Establishing a rational forest policy is a difficult task for many countries. One of the reasons for this is that different policy sectors - such as energy policy, foreign trade policy, are closely linked to forest policy and the interests of a multitude of actors need to be accommodated. Moreover, the unregulated exploitation of forests promises large profits.
Three conditions are indispensable to a sustainable forest policy: straightforward and secure ownership rights, clear rules that everyone accepts and sufficient and qualified staff. In many countries, tax and financial incentives have proved to be an effective instrument in promoting both afforestation and the conservation of natural forest. Certification has resulted in crucial success, too, even though it has not been possible to attain all its desired goals.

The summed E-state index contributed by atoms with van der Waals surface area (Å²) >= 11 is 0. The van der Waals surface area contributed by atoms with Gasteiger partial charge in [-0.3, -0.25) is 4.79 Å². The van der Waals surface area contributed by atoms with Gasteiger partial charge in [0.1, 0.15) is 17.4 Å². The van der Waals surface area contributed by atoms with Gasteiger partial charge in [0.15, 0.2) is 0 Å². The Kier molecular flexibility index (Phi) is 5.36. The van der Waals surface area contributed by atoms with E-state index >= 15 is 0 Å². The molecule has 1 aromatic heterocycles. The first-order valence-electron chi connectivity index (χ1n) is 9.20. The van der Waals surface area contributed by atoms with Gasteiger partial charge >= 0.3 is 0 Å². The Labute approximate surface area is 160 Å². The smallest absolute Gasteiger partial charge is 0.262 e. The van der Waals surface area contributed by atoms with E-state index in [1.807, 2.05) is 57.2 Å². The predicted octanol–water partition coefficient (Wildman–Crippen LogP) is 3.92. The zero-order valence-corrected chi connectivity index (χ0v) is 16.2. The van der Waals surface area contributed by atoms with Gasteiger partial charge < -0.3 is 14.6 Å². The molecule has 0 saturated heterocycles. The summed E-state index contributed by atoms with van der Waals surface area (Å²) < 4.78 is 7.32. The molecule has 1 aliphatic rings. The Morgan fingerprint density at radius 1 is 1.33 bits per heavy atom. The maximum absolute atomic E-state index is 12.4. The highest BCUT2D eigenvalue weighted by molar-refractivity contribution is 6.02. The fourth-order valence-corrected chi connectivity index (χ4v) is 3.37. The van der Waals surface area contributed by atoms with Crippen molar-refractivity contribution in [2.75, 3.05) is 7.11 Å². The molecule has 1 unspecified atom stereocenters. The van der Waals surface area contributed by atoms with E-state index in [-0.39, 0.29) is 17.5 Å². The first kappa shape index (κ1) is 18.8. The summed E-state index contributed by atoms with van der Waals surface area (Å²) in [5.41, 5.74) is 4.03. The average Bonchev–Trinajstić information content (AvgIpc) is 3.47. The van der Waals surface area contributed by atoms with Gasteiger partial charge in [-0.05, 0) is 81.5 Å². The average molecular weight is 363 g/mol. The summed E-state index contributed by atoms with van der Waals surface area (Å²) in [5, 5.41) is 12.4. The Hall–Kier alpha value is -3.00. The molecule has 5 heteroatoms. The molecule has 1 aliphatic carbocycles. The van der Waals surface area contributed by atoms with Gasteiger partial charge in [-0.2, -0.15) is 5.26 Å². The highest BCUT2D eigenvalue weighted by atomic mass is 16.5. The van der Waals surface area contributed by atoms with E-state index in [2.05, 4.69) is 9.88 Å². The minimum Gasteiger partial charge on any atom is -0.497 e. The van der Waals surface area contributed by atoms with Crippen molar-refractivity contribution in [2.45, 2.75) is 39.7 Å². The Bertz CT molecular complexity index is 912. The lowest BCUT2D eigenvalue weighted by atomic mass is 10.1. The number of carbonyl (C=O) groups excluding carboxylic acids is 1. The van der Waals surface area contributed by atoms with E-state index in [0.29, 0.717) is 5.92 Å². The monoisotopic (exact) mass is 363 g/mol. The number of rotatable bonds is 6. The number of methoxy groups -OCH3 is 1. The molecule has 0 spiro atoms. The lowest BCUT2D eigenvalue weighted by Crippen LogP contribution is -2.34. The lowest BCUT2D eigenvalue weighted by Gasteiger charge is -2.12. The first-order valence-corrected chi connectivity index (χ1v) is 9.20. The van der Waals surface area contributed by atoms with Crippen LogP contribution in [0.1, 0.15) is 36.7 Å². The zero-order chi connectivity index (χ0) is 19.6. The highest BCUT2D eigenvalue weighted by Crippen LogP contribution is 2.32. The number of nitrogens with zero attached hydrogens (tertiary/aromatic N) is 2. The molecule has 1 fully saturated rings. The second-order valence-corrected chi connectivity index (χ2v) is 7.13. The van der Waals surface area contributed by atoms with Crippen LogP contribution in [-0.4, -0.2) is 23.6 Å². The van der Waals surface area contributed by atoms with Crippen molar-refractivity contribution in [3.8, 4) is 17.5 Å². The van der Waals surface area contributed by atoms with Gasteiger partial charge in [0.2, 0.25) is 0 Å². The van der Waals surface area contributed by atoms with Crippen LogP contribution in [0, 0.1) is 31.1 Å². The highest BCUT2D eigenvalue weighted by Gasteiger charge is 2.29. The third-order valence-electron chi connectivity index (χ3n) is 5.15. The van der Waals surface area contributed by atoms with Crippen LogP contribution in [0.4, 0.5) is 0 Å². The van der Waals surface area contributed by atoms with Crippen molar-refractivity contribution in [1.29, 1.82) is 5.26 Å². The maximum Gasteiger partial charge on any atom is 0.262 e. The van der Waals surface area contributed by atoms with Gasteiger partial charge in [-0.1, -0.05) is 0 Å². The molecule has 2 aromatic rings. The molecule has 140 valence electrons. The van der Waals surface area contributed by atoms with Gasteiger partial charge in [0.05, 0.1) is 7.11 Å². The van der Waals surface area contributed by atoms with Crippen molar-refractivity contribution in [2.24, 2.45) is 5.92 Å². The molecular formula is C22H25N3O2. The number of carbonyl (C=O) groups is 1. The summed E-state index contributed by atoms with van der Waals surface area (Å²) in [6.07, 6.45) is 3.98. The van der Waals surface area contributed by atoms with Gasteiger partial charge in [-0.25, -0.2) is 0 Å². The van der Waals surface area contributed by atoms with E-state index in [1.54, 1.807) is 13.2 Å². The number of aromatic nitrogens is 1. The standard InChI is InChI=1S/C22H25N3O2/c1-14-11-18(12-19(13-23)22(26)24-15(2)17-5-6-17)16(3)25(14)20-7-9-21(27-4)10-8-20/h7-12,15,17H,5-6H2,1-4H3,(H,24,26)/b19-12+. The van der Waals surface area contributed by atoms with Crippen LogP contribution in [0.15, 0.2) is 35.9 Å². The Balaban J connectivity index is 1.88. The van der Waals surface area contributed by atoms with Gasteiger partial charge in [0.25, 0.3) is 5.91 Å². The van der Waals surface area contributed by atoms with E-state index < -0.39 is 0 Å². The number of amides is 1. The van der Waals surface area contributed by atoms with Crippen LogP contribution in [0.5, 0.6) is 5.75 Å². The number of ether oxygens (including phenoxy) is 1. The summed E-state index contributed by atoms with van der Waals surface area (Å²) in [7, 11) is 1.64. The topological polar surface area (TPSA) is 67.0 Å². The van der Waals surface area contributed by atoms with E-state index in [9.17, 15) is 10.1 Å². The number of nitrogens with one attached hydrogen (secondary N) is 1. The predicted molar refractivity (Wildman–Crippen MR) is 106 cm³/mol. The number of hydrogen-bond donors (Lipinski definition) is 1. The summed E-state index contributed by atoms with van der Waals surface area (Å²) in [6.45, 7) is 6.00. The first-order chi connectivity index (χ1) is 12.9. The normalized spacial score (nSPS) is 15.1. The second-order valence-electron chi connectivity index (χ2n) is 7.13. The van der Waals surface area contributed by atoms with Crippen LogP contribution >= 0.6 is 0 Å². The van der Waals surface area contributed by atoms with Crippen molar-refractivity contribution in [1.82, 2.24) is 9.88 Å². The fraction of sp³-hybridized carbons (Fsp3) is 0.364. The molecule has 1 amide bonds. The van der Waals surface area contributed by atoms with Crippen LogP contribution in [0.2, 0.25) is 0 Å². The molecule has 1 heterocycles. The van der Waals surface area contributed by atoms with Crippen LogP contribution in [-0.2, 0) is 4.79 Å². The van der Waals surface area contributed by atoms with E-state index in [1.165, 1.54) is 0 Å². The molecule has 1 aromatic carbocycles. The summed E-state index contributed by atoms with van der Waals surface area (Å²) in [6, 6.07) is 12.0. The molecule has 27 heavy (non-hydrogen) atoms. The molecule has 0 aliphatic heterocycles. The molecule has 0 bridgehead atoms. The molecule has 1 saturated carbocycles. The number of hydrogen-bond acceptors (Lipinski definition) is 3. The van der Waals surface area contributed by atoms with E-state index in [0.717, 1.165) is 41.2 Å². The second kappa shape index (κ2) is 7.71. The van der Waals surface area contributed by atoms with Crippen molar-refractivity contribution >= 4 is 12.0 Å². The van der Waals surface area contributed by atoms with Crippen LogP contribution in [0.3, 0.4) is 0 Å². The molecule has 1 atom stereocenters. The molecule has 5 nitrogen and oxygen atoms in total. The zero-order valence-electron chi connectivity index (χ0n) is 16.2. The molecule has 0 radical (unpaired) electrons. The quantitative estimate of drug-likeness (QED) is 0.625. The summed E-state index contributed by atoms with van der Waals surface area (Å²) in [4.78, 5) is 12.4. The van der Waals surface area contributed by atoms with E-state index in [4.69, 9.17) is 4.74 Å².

Dr Erich Mies
Senior Project Manager
Natural Resources and Biodiversity
Deutsche Gesellschaft für Internationale Zusammenarbeit (GIZ) GmbH